Which countries offer the best paternity benefits to new fathers?
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Becoming a parent is something many people treasure as a special occasion. Some countries acknowledge that new parents need to spend time with their baby and offer a range of leave and remuneration benefits. Obviously, maternal benefits are prioritised when it comes to birth and the care of a newborn, but some countries see the value in encouraging the father to get to grips with parenting, too. One or two countries allow the father (or even grandfather) to take over the maternity leave benefits if necessary.
Find out the top countries to be in if you’re a new dad:
- Bulgaria: Father/grandfather may take over the maternity leave, which consists of 1 year at 100% of previous income, 2nd year at a minimum percentage of previous income.
- Luxembourg: 12 months parental leave (split into two 6 months periods) to be taken by either parent, paid as a fixed rate of €1,710.90 net per month from the Caisse Nationale des Prestations Familiales.
- Sweden: 480 days (16 months) (77.6% (80% of 97%) up to a ceiling the first 390 days, 90 days at flat rate) - shared with mother (dedicated 60 days) + 10 working days in connection with the child's birth.
- Finland: 18 days, can share 158 days with mother after maternity leave.
- Italy: 13 weeks (3 months) (80%).
- South Africa: Three days paid family responsibility leave (ie, not officially ‘paternity’ leave).
[All figures from Wikipedia
Of course, certain companies in SA may offer extended negotiable benefits to new dads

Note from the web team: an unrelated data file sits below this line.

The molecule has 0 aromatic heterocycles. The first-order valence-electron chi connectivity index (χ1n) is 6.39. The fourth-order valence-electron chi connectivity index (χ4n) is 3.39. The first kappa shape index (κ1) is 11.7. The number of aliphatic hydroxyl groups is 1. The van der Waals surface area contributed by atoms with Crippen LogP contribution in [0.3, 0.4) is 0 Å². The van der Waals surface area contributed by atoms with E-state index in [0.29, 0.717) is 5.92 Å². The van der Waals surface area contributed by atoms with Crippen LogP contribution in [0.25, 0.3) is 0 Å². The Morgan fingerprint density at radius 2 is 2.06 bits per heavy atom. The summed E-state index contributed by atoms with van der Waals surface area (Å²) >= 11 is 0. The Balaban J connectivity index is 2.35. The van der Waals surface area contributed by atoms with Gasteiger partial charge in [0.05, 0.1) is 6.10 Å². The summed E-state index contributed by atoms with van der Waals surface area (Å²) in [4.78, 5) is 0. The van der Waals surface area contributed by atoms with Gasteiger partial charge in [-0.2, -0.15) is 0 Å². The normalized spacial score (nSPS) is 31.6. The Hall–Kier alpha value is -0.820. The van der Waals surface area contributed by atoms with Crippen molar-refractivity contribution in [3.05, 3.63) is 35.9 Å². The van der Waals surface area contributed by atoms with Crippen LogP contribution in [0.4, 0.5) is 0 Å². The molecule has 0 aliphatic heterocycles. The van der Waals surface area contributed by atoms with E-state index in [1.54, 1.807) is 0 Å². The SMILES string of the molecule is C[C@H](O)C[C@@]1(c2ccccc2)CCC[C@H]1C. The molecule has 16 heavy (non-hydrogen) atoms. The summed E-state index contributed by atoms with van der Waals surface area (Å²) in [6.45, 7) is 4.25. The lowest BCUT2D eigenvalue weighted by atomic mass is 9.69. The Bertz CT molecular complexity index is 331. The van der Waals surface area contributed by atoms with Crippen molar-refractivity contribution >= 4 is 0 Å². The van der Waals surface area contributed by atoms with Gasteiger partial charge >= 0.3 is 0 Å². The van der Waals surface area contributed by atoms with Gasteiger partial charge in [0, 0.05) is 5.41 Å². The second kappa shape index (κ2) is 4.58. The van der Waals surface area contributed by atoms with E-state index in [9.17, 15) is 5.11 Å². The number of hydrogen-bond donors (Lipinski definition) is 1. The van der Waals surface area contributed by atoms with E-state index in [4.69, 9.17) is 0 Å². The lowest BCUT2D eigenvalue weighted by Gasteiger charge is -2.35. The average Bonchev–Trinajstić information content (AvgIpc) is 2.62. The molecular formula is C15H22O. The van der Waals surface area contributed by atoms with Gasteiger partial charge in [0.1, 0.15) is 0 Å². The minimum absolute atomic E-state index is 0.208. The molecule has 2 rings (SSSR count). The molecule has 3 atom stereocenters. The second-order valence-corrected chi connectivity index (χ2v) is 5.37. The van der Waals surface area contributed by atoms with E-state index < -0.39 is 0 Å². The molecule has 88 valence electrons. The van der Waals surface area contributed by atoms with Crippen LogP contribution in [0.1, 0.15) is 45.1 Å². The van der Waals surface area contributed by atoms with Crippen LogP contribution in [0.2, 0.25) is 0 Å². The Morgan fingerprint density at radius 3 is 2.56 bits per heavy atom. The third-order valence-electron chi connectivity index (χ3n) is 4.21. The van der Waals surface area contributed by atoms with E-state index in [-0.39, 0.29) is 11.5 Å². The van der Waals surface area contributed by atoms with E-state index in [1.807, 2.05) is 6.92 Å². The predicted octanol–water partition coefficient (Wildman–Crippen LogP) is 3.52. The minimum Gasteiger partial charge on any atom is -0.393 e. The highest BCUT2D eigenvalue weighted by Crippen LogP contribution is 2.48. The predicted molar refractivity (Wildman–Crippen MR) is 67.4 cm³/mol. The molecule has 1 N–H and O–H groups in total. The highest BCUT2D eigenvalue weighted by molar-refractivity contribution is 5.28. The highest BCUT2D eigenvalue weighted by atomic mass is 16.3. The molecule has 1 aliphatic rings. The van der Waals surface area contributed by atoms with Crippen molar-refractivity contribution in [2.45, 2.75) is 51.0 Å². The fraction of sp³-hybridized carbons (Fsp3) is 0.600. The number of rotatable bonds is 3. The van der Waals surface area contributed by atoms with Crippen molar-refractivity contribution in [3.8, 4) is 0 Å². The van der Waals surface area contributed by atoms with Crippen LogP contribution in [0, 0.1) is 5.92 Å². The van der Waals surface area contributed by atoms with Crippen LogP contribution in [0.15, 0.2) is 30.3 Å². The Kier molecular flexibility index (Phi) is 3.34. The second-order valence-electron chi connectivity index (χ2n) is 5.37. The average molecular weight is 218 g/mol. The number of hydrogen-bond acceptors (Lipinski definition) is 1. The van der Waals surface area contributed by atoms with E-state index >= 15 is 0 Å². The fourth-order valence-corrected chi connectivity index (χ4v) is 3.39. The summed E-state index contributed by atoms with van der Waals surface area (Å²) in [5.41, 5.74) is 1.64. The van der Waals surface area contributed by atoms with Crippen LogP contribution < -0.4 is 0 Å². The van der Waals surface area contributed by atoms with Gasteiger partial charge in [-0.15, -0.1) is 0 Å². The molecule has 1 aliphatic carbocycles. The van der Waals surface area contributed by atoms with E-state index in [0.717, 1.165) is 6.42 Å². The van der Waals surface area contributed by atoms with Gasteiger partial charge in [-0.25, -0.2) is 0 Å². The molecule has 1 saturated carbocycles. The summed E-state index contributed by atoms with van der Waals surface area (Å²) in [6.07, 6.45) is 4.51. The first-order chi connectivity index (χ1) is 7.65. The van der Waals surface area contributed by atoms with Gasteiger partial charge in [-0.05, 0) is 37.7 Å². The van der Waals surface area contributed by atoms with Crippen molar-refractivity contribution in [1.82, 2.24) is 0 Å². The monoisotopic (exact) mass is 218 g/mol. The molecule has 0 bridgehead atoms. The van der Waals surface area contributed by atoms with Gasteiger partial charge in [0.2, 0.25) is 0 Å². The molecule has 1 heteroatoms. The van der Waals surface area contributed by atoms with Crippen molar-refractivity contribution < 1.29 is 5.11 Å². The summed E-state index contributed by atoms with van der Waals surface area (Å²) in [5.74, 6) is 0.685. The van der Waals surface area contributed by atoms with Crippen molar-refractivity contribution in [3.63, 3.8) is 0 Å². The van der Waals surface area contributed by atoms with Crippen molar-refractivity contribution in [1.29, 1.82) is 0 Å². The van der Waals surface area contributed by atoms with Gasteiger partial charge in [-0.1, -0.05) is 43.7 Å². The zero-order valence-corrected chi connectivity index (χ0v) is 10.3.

as part of an employment package. According to the South African Labour Guide
, “Family responsibility leave is presently an allowance of 3 days on full pay per year, and if the employee does not utilise the family responsibility leave during any 1 year, then any part of the allowance remaining at the end of the year is forfeited and is not carried over to the next year. Family responsibility leave is available only to employees who have been in employment with the same employer for longer than 4 months, and who work more than 4 days per week for that the employer.”
There are many countries, especially developing nations, where there are no guidelines regarding paternity leave
, leaving the individual to either take annual or unpaid leave, or no leave at all. In general, the average is somewhere between 3 days and 2 weeks in developed countries.
It certainly appears that the colder Scandinavian countries are warmer towards new dads
!How much leave would you say new dads need?
By: Scott Dunlop